College Hockey Slap Schotts: Looking forward to going home
Growing up in Philadelphia and being a big Flyers fan, I dreamed of one day either covering the team as a reporter, or following in the footsteps of the late Gene Hart and be the team’s broadcaster.
Well, that dream didn’t come true. But I am going to experiencing a different thrill next week.
I will get to cover Union in my hometown.
Granted, it won’t be at the late, great Spectrum (America’s Showplace, as Flyers public address announcer Lou Nolan always reminded us, and it was), but across the parking lot at the Wells Fargo Center. I’ve only been there once before, and it was for the AHL All-Star game back in the late 1990s.
I’ve been a sportswriter for 30 years. I have covered hockey for 29 of those years, the last 23 with the Dutchmen. I have covered the Hershey Bears when they won the Calder Cup in 1988. I have reported on numerous ECAC Hockey and NCAA tournaments.
But, for me, this is the pinnacle of my career. I’m going to get to go home and cover hockey in my hometown. I’m going to get to spend some time with my Mom (better known as The Queen) in the house I grew up in. The rate to spend there is cheap. Back when I used to cover the Dutchmen’s road games and it took me to Princeton (about 35 minutes north of where I grew up in Northeast Philadelphia), I would get to stay at Chez Schott. The room rate was reasonable (60 cents a night), and there was always a continental meal. I think my Mom has double the room for the Frozen Four.
And I would invite my media friends up for dinner, but I don’t think my Mom’s neighbors would appreciate a shuttle bus trying to get up the narrow street she lives on.
Being able to sit inside the Wells Fargo Center will be a thrill. I know the Spectrum isn’t there anymore — there is an entertainment complex occupying the spot where the Spectrum stood — but I have so many memories of going to Flyers games there with my parents and friends. Back in the Broad Street Bullies’ era, we were fortunate to have season tickets. The Flyers were so popular that if you didn’t have a season ticket, you were out of luck.
I was in the Spectrum the afternoon of May 19, 1974, when the Flyers beat the Boston Bruins, 1-0, to win their first Stanley Cup. Sitting in Section 5, Row 11, Seat 13, on that hot Sunday afternoon was a memory I will never forget. I was able to get out of school the next day and go with my Dad to the parade.
I was also in the Spectrum the afternoon of Jan. 11, 1976, when the Soviet Red Army team walked out on the Flyers because the Flyers were playing too rough. The Soviets came back, and the Flyers beat them, 4-1.
I did cover some Flyers games when I worked for the York Daily Record, and that was fun. The Flyers were affiliated with the AHL’s Hershey Bears at the time, and I was the YDR’s Bears beat writer.
I know there will be some emotions for me when I enter the Wells Fargo Center for next Wednesday’s practices. I really with my late Dad was here to join me. He would enjoy it.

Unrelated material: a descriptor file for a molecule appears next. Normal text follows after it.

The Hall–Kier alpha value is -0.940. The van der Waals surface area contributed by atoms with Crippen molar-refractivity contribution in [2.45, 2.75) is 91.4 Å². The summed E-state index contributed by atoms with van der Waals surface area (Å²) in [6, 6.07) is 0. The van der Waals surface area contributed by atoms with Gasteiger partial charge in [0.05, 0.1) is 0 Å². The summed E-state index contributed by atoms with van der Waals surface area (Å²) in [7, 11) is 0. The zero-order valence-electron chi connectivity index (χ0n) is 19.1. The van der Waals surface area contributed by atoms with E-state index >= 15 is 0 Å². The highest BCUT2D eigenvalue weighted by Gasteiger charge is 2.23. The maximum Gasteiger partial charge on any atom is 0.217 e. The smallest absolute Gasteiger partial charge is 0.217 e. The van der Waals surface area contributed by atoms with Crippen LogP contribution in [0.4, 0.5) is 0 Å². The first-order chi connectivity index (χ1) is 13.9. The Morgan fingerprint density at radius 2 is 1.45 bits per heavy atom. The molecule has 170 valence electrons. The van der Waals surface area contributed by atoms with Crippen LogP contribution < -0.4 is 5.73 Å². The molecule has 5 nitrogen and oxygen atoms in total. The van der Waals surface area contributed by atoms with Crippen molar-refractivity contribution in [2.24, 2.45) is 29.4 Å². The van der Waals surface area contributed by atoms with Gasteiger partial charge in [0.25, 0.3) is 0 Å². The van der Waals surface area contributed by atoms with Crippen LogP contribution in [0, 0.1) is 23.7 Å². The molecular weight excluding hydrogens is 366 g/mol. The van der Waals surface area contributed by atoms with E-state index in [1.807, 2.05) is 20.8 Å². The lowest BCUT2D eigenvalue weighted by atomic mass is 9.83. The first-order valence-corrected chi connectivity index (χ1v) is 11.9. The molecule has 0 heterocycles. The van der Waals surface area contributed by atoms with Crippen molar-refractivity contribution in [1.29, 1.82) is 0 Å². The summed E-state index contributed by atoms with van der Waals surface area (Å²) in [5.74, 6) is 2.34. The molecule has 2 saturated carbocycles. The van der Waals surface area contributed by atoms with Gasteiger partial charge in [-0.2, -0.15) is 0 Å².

But once I get settled into the media area, it will be time to take my emotions out of it. I have a job to do, and that is provide you with great coverage of the Dutchmen as they try to win their first NCAA title.
So, what is there for not only Union fans, but college hockey fans to do in Philadelphia when there aren’t any games?
For starters, the Phillies will be home next week. Their Citizens Bank Park opener is Monday against the Milwaukee Brewers at 3:05 p.m. The teams will play again next Wednesday at 7:05 p.m. and Thursday, also at 7:05 p.m. If you are driving to the Frozen Four, I would plan on getting there a bit earlier to ensure a good parking spot at the sports complexes in South Philadelphia.
If you are staying in downtown Philadelphia, you can take the Broad Street Subway to the Wells Fargo Center. You can get the subway at the City Hall station. It’s about a 10 to 15 minute ride.
As for the nightlife in downtown Philadelphia, I’ll point you to www.visitphilly.com. Click here. A lot has changed in the 33 years since I left to go to college, and I never, ever experienced the downtown nightlife. Seriously. Really.
Of course, you MUST eat a cheesesteak. The two popular choices are Pat’s and Geno’s. They are located across the street from each other at 9th Street and Passyunk Ave. Two other recommendations are Tony Luke’s, which is underneath I-95 at 39 Oregon Ave., and Jim’s Steaks at the corner of 4th and South streets.
And don’t forget to get a genuine Philadelphia soft pretzel.
Baby boy for the Tapps
Congratulations to Union assistant coach Jason Tapp and his wife, ABC10 (WTEN) news anchor and reporter Nicole Lally, on the birth of their third child on Tuesday. Kellen William Tapp arrived at 8:29 a.m. and weight 6 lbs., 12 ounces.
Lally tweeted that everyone is doing well.
Back to Bridgeport
The New Haven Register reported Tuesday that Union will return to the Webster Bank Arena in Bridgeport, Conn., next season to participate in a tournament with UConn, Quinnipiac and Sacred Heart Dec. 27-28.
If you have any comments, post them below, or e-mail them to me at firstname.lastname@example.org. You can follow me on Twitter @slapschotts. Also, please become a fan of two Facebook pages — The Daily Gazette On Ice, and my "Slap Schotts" college hockey segment page.
Good Tuesday! Good Hockey!
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